1940 - 1949

1940

Many states required that each case or cartridge be marked with a percent strength. IME finalized standards for determining strength by setting a strength number for each ingredient.

The subject of sheathed permissibles was discussed for the first time.

1941

IME worked with the Bureau of Mines to determine how to administer the Federal Explosives Act of 1917 which was reactivated upon declaration of war.

The work of the publicity committee on producing articles to promote the use of explosives virtually ceased, not to be resumed.

1942

The Federal Explosives Act of 1917, administered by the Bureau of Mines, became effective March 17, 1942.

1943

Since 1926, over 2.2 million pieces of literature had been distributed under the Blasting Cap Safety Program.

The Bureau of Explosives recommended to the ICC that regulations provide a method for transporting high explosives and caps in the same motor vehicle at the same time. A specification for a box to hold caps in less than case quantities was recommended. Case lots could be put in the vehicle in their original case without being in a separate box.

SLP Number 21, "Destroying Explosives" was published.

1944

IME supported the Bureau of Mines proposal to change the limit from 1-1/2 pounds to 3 pounds of permissible explosives per hole.

1945

The new blasting cap movie "Blasting Cap!" was released.

The Bureau of Mines required using a permissible blasting machine with permissible explosives, but since such a machine was not commercially available, waivers to this requirement were granted.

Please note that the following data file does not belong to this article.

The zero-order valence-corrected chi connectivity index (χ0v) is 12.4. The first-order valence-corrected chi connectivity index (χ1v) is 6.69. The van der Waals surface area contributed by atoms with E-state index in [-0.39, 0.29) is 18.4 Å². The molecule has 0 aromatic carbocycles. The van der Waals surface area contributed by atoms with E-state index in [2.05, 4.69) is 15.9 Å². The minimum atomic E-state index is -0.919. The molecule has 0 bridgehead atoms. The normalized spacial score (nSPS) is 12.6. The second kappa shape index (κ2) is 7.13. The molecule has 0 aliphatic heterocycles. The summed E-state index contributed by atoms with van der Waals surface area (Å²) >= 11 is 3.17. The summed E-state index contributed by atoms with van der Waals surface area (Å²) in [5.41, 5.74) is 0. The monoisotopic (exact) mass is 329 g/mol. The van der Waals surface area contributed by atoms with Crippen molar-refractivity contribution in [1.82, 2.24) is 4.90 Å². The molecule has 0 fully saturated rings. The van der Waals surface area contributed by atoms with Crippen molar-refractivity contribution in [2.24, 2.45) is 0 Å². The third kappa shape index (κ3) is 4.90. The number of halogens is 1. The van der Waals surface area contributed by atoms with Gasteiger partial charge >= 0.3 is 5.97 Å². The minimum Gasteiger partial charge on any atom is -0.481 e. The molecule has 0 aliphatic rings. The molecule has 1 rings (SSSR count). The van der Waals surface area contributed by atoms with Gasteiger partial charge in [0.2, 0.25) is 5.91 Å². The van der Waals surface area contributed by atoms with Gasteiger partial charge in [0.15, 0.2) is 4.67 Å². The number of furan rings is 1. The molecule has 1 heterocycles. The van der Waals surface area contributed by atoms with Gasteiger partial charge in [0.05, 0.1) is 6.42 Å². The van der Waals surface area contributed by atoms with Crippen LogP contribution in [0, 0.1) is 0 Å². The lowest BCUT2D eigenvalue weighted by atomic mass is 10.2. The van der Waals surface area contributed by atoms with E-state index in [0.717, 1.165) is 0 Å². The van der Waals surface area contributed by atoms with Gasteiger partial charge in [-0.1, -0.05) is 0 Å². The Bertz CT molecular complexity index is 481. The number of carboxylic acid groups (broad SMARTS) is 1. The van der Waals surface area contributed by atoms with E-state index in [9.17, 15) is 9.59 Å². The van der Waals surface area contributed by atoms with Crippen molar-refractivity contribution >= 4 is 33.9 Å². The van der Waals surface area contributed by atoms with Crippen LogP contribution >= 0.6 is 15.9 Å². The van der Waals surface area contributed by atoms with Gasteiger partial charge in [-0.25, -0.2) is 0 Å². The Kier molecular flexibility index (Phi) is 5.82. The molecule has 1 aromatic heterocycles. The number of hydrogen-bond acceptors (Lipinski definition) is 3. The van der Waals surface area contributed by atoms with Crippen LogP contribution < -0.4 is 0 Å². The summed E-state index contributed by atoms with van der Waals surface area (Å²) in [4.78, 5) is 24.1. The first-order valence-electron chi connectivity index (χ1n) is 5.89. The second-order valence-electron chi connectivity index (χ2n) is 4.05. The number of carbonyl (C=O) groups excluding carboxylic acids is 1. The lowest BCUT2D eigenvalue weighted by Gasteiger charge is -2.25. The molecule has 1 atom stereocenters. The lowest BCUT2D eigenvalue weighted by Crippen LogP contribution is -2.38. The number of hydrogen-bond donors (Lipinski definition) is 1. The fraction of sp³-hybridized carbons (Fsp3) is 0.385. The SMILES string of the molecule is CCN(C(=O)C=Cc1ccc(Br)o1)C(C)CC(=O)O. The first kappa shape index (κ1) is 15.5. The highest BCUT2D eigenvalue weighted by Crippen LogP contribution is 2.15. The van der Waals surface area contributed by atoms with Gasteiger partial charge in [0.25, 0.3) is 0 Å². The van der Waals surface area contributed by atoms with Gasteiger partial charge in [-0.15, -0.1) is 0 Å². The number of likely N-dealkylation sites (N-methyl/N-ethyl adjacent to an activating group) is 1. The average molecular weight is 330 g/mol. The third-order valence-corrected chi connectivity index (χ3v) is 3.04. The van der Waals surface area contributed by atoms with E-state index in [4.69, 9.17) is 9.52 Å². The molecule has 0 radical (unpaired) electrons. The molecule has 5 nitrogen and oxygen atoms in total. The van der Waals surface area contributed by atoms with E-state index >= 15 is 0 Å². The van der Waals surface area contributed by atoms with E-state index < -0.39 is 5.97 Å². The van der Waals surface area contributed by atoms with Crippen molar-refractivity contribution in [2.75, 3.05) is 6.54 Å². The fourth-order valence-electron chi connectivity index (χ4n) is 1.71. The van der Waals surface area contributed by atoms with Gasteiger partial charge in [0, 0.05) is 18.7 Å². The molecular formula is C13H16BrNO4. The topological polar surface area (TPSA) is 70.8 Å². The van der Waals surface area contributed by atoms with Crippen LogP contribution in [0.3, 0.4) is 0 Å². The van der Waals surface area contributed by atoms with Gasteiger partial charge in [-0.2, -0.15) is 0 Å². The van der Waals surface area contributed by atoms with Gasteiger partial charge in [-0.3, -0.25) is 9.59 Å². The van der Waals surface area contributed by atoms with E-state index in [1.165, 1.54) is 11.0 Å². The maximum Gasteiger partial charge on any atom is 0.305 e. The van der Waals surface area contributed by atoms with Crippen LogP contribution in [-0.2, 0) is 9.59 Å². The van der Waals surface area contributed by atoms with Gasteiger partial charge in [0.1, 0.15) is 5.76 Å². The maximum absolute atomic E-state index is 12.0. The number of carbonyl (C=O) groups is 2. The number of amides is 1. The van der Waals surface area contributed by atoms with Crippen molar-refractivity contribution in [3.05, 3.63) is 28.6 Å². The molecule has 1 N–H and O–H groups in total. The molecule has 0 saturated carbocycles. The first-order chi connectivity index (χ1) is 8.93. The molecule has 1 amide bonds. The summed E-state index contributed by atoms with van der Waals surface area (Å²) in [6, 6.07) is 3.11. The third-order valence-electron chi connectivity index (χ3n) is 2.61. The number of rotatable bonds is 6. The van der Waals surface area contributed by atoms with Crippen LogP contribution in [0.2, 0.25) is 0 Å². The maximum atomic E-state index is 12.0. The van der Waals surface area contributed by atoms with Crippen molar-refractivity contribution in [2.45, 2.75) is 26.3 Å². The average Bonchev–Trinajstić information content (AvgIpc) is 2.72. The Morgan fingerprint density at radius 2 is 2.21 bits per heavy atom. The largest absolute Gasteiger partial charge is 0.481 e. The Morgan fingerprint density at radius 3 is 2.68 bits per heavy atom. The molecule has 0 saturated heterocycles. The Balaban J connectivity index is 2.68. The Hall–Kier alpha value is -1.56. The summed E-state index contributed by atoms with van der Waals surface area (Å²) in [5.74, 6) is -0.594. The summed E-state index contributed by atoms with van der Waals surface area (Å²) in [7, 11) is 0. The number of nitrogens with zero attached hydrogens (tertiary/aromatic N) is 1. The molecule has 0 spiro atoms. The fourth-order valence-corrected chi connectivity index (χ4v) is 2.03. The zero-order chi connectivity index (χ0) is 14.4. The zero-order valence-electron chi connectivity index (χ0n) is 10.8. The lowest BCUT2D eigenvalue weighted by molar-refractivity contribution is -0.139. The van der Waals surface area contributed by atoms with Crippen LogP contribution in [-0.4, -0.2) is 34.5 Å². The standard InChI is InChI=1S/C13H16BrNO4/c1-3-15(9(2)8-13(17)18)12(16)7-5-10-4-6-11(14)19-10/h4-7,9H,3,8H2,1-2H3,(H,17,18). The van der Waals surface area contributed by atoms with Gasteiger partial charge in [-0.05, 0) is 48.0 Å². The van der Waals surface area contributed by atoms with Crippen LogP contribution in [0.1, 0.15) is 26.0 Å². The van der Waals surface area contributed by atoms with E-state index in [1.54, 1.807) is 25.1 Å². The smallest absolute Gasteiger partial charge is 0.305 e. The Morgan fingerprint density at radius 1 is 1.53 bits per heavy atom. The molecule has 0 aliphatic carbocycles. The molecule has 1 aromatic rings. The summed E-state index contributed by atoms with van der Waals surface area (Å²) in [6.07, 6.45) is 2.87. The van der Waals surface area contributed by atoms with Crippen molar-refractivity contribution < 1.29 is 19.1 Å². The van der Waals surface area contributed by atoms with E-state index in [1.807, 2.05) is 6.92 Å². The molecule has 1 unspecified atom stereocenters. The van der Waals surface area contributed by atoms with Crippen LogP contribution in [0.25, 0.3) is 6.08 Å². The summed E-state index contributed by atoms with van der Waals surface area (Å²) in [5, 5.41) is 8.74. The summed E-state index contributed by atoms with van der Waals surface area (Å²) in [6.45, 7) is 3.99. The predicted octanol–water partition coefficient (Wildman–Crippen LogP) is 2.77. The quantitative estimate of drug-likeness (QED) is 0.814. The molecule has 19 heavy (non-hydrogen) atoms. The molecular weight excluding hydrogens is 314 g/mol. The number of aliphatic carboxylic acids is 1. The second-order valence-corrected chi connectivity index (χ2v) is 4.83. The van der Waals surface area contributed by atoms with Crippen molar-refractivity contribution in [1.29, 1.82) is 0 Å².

The Bureau of Mines recommended that the Federal Explosives Act of 1917 be perpetuated. The Institute opposed this recommendation.

1946

The Bureau of Mines gave tentative approval for the use of delay electric blasting caps in coal mines.

The ICC allowed the shipment of high explosives in 23-G packaging. This packaging did not require an outer case.

In May, the office was moved to 343 Lexington Avenue (Between 39th and 40th Streets) in New York, occupying the top two floors of a five story building.

1947

The first blasting cap display board, with four examples of blasting caps and electric blasting caps was produced.

IME participated in the investigation of the Texas City, Texas, explosion of ammonium nitrate.

The Federal Explosives Act of 1917 was canceled by President Truman.

The Bureau of Mines made the 3 pounds per hole permissible limit permanent.

1948

Pennsylvania issued regulations limiting the amount of ground vibration in blasting.

ICC allowed fiberboard boxes for transporting electric blasting caps.

1949

The movie "Blasting Cap!" was shown on television for the first time.

The requirement for sawdust in packages of semi-gelatin explosives was eliminated.